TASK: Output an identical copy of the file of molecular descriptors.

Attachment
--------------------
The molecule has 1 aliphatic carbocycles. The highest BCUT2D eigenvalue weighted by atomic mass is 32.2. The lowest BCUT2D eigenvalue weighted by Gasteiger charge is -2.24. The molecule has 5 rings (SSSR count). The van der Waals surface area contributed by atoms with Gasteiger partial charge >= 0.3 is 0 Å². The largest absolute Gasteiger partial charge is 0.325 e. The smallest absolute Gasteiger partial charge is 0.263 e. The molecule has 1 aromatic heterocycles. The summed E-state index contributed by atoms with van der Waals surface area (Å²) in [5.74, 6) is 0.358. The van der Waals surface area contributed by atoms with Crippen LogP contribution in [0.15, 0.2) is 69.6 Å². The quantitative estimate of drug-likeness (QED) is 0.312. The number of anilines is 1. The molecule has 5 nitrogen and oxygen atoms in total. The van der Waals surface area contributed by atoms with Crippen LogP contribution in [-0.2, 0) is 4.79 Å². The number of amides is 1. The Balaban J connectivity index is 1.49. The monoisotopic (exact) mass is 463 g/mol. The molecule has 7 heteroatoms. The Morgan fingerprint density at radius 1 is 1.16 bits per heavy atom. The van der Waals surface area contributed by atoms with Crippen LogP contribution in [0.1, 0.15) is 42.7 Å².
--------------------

The molecule has 1 aliphatic carbocycles. The highest BCUT2D eigenvalue weighted by atomic mass is 32.2. The lowest BCUT2D eigenvalue weighted by Gasteiger charge is -2.24. The molecule has 5 rings (SSSR count). The van der Waals surface area contributed by atoms with Gasteiger partial charge >= 0.3 is 0 Å². The largest absolute Gasteiger partial charge is 0.325 e. The smallest absolute Gasteiger partial charge is 0.263 e. The molecule has 1 aromatic heterocycles. The summed E-state index contributed by atoms with van der Waals surface area (Å²) in [5.74, 6) is 0.358. The van der Waals surface area contributed by atoms with Crippen LogP contribution in [0.15, 0.2) is 69.6 Å². The quantitative estimate of drug-likeness (QED) is 0.312. The number of anilines is 1. The molecule has 5 nitrogen and oxygen atoms in total. The van der Waals surface area contributed by atoms with Crippen LogP contribution in [-0.2, 0) is 4.79 Å². The number of amides is 1. The Balaban J connectivity index is 1.49. The monoisotopic (exact) mass is 463 g/mol. The molecule has 7 heteroatoms. The Morgan fingerprint density at radius 1 is 1.16 bits per heavy atom. The van der Waals surface area contributed by atoms with Crippen LogP contribution in [0.1, 0.15) is 42.7 Å².